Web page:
Relationships are the center of our existence as humans. They define who we are and bring us some of life’s greatest pleasures and sorrows. Some of our relationships come about naturally, but others take a tremendous amount of effort on our part.

As we strive to live rewarding, healthy lives, it’s helpful to reflect on all our relationships – past, present, and those we hope to enjoy in the future. This can help us understand where we’ve been and where we’re headed.

Think about your closest relationship. It may be with your spouse or partner, your child, a parent or even a beloved pet.

Are you experiencing turmoil or stress in this important relationship right now? If the answer is yes, you are likely suffering from feelings of sadness, anger or fear whenever you think about your relationship. At the same time, you may also feel opposite emotions – feelings such as happiness, excitement or satisfaction that come from remembering better times.

What causes these emotions? Let’s take a look at how they arise in the body and brain – the first step in understanding the connection between our relationships and our long-term health.


Emotions are created by chemical messages in the body

Emotions such as love, fear, anger, sadness and excitement are all produced in the brain. Functional MRI studies show that the feeling of being in love is created when dopamine-releasing regions in the brain are stimulated. Dopamine is a neurotransmitter that is released by neurons (nerve cells) in the brain, leading to strong feelings of pleasure and satisfaction when you are with someone you enjoy.

Oxytocin is another important substance involved in the formation of relationships. This hormone drives the strong bonds that form between mother and child and also plays a crucial role in the creation of new romantic relationships.

Functional MRI studies have also revealed possible interactions between oxytocin and dopamine in the early stages of romantic love. This tells us that dopamine and oxytocin are both important to the development and maintenance of close relationships.


Beyond biology: understanding the emotions of falling in love

Knowing about the neurobiology of relationships can be interesting, but how does it help us form and keep meaningful attachments?

First, knowing how the various biological processes work in our bodies may help us recognize that the intense feelings of early love are always temporary. In fact, biologists note that if we were to remain in that heightened state over the long term, it would actually harm our health!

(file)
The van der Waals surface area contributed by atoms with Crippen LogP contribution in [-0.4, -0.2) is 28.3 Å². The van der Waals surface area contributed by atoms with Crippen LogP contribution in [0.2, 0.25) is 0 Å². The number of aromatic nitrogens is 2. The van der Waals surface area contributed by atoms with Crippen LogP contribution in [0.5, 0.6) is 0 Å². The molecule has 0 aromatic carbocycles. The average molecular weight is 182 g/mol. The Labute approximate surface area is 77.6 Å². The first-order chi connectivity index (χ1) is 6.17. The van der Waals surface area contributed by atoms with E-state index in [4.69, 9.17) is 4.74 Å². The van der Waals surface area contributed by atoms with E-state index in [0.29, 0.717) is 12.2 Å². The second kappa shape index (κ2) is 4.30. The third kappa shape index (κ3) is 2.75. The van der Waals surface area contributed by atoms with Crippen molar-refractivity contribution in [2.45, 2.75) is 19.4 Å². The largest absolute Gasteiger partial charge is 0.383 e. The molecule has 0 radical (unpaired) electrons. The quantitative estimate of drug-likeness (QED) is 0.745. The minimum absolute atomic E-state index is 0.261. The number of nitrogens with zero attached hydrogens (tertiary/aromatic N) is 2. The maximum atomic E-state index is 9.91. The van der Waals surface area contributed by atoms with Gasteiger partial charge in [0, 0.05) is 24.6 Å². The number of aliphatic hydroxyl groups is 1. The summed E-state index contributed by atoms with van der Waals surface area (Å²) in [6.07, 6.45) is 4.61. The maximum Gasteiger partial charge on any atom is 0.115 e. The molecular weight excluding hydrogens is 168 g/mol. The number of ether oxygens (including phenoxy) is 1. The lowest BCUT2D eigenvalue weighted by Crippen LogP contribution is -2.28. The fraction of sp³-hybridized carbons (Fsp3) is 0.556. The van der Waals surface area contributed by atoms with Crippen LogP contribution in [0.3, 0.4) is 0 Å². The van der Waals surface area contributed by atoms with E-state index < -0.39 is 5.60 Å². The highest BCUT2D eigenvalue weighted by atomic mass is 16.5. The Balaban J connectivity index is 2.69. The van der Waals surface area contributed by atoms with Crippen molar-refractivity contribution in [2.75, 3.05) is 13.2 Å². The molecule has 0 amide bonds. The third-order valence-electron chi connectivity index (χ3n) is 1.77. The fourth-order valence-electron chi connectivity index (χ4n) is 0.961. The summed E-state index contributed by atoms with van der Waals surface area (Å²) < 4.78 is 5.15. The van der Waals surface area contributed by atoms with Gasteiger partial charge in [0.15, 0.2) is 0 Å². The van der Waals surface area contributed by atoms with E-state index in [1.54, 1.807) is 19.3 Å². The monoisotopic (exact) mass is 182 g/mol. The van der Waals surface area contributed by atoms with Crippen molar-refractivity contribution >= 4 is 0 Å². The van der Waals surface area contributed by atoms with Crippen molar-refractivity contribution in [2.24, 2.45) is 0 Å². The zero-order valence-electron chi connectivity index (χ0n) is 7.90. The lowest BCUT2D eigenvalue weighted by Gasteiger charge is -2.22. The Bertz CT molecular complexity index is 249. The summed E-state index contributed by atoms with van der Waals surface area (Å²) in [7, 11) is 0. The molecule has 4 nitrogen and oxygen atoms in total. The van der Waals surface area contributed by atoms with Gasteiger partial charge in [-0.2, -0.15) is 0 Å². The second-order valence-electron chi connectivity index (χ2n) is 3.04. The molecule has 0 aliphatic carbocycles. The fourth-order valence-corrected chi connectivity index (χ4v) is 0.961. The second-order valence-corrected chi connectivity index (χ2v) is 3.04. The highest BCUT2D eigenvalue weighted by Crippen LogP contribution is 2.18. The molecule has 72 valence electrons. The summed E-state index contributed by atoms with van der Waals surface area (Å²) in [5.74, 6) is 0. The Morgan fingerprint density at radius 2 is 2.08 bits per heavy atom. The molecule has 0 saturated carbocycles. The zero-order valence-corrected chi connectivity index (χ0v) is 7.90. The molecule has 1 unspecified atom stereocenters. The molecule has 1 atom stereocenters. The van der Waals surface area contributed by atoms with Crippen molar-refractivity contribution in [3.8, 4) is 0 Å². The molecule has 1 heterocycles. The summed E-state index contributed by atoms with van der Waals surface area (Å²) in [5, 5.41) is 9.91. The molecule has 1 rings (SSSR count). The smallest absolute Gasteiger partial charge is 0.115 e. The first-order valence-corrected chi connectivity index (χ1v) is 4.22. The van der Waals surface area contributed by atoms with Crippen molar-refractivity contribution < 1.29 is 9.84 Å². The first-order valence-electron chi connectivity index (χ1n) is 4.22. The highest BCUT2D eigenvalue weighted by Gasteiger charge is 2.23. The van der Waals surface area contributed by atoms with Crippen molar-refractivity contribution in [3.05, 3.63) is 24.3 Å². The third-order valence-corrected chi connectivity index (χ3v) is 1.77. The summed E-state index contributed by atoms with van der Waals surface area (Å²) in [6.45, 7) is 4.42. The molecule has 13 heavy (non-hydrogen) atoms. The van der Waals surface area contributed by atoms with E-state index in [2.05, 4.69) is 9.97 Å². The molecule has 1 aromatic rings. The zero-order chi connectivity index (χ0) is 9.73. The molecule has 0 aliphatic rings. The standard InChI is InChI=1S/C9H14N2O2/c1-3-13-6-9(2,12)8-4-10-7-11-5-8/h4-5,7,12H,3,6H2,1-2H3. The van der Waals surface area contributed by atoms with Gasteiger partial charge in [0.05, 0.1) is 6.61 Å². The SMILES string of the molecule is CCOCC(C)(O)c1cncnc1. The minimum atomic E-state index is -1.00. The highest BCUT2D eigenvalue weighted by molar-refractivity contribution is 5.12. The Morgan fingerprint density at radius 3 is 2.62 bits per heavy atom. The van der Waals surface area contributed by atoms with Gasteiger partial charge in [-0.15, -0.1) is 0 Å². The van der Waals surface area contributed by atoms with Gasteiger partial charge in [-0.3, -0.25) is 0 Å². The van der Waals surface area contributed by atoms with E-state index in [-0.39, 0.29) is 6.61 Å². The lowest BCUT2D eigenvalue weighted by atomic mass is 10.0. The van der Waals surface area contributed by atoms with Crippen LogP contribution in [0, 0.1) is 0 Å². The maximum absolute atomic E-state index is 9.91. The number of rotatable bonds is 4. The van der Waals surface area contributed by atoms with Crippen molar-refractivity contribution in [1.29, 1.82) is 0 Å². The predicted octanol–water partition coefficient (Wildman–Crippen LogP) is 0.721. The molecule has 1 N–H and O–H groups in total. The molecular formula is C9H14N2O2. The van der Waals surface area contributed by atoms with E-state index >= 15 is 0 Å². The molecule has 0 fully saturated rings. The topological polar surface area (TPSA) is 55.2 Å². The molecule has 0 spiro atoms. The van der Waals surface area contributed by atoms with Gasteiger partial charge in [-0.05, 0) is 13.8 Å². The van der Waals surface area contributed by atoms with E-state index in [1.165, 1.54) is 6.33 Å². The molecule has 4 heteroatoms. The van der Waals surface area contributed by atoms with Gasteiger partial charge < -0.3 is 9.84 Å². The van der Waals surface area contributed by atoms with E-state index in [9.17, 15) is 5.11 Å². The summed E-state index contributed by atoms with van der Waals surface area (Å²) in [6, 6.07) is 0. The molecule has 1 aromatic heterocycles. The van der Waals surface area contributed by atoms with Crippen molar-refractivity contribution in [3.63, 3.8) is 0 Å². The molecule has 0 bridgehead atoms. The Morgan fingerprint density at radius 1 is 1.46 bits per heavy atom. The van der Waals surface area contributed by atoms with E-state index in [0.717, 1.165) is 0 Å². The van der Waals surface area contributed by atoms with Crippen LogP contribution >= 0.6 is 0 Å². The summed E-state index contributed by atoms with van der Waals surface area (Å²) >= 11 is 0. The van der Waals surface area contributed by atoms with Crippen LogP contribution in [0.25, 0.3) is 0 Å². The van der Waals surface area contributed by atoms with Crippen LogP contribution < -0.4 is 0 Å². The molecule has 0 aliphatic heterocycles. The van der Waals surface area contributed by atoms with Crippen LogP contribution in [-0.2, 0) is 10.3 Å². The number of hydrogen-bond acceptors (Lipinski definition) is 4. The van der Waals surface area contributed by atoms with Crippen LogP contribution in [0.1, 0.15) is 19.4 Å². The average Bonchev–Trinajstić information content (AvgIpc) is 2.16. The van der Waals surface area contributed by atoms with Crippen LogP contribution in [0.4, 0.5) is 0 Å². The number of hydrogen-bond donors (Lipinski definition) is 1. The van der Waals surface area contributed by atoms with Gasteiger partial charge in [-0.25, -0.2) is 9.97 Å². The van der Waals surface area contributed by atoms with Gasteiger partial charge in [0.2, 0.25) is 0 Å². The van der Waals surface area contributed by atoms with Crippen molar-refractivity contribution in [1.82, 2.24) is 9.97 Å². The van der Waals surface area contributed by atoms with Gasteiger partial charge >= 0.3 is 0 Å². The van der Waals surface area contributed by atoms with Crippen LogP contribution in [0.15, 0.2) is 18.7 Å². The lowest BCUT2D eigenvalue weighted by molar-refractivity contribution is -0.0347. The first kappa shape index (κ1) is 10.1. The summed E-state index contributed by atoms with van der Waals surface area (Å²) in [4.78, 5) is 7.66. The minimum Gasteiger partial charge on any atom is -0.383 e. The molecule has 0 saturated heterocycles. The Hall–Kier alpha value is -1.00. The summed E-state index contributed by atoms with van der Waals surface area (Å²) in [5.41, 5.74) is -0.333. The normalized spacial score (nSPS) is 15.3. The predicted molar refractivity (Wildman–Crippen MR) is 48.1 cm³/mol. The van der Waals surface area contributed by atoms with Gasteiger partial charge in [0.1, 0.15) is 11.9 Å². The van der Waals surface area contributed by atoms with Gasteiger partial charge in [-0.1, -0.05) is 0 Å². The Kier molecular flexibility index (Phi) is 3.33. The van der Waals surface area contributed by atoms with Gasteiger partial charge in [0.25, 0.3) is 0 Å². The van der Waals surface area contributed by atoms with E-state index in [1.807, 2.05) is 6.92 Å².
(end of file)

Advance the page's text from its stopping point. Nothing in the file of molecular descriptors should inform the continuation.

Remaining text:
The overwhelming chemical state of “being in love” lasts about 12 to 18 months. During this time, dopamine and oxytocin flood our brains. We feel strongly attached to the other individual and want to be with them all the time. The parts of our brains that would typically notice unappealing qualities in our new love interest are temporarily impaired as we view him or her through “rose-colored glasses.”

Promising new relationships sometimes end when this intense period of early love cools. But this doesn’t have to happen if we understand what comes next.


When first love fades, lasting love can begin

As our first feelings of love wane, are there neurochemicals in our bodies that will help us form a lasting relationship?

The good news is that there often are. Oxytocin, which is still present after the wildness of early love departs, serves to create feelings of contentment, calmness, and security that actually promote the formation of lasting bonds.

At this point, the release of vasopressin is also a helpful force. Vasopressin is a hormone associated with behaviors that produce lasting relationships. This may help explain why intense, “blind” love fades, while attachment to another often replaces the initial high of falling in love.


Relationships are the key to our good health

Whatever the chemical processes behind our relationships, we know that close, personal relationships are critical to our well-being over time.

A meta-analysis of nearly 150 separate studies that together included more than 300,000 participants found a 50% greater likelihood of survival for those who have strong social relationships. The studies looked at relationships of all kinds, including those between friends, family and others in the community in addition to marriage and romantic partnerships. It turns out that being alone and isolated may be as unhealthy for us as smoking tobacco.


Having difficulty forming and keeping relationships? Get help now

Are you experiencing stress and conflict in your marriage or other close relationships? Or are you lonely and looking for new ways to connect with people? Janae Munday can help.

A skilled provider of individual and couples therapy, Janae has enabled hundreds of men and women in the Phoenix area to see the larger patterns inside their relationships – the first step in achieving meaningful change.

Call Janae today for a personalized counseling session at a time that’s convenient for you.